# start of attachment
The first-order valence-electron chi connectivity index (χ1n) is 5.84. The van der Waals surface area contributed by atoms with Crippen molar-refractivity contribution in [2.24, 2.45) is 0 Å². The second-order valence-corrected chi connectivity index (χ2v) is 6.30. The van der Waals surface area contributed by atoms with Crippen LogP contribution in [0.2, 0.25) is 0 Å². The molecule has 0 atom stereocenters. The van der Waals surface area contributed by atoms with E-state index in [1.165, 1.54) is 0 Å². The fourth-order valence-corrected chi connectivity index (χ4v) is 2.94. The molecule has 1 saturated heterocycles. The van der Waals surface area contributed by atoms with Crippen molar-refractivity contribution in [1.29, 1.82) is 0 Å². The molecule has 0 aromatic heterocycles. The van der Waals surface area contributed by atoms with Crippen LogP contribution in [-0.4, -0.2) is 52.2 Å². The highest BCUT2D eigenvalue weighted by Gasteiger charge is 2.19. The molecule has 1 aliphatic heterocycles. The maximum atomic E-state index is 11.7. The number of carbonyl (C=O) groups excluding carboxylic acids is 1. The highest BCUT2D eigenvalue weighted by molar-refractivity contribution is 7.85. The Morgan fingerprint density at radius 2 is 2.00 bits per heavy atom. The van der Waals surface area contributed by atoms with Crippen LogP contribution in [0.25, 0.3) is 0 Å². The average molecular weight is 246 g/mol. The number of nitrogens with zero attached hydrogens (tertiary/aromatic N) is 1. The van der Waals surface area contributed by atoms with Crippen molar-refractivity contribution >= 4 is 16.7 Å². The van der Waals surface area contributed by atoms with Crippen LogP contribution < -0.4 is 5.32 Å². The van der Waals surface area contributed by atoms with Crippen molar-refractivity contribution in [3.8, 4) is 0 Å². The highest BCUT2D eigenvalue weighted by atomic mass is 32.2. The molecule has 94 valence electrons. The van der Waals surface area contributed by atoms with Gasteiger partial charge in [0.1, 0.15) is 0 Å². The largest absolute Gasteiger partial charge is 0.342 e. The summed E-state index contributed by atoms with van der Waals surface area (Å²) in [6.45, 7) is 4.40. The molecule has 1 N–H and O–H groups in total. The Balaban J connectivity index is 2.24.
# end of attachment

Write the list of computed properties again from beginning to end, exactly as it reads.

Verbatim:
The first-order valence-electron chi connectivity index (χ1n) is 5.84. The van der Waals surface area contributed by atoms with Crippen molar-refractivity contribution in [2.24, 2.45) is 0 Å². The second-order valence-corrected chi connectivity index (χ2v) is 6.30. The van der Waals surface area contributed by atoms with Crippen LogP contribution in [0.2, 0.25) is 0 Å². The molecule has 0 atom stereocenters. The van der Waals surface area contributed by atoms with E-state index in [1.165, 1.54) is 0 Å². The fourth-order valence-corrected chi connectivity index (χ4v) is 2.94. The molecule has 1 saturated heterocycles. The van der Waals surface area contributed by atoms with Crippen molar-refractivity contribution in [1.29, 1.82) is 0 Å². The molecule has 0 aromatic heterocycles. The van der Waals surface area contributed by atoms with Crippen LogP contribution in [-0.4, -0.2) is 52.2 Å². The highest BCUT2D eigenvalue weighted by Gasteiger charge is 2.19. The molecule has 1 aliphatic heterocycles. The maximum atomic E-state index is 11.7. The number of carbonyl (C=O) groups excluding carboxylic acids is 1. The highest BCUT2D eigenvalue weighted by molar-refractivity contribution is 7.85. The Morgan fingerprint density at radius 2 is 2.00 bits per heavy atom. The van der Waals surface area contributed by atoms with Crippen LogP contribution in [0.25, 0.3) is 0 Å². The average molecular weight is 246 g/mol. The number of nitrogens with zero attached hydrogens (tertiary/aromatic N) is 1. The van der Waals surface area contributed by atoms with Crippen molar-refractivity contribution >= 4 is 16.7 Å². The van der Waals surface area contributed by atoms with Crippen LogP contribution < -0.4 is 5.32 Å². The van der Waals surface area contributed by atoms with Crippen molar-refractivity contribution in [3.8, 4) is 0 Å². The highest BCUT2D eigenvalue weighted by atomic mass is 32.2. The molecule has 94 valence electrons. The van der Waals surface area contributed by atoms with Gasteiger partial charge in [0.1, 0.15) is 0 Å². The largest absolute Gasteiger partial charge is 0.342 e. The summed E-state index contributed by atoms with van der Waals surface area (Å²) in [6.45, 7) is 4.40. The molecule has 1 N–H and O–H groups in total. The Balaban J connectivity index is 2.24.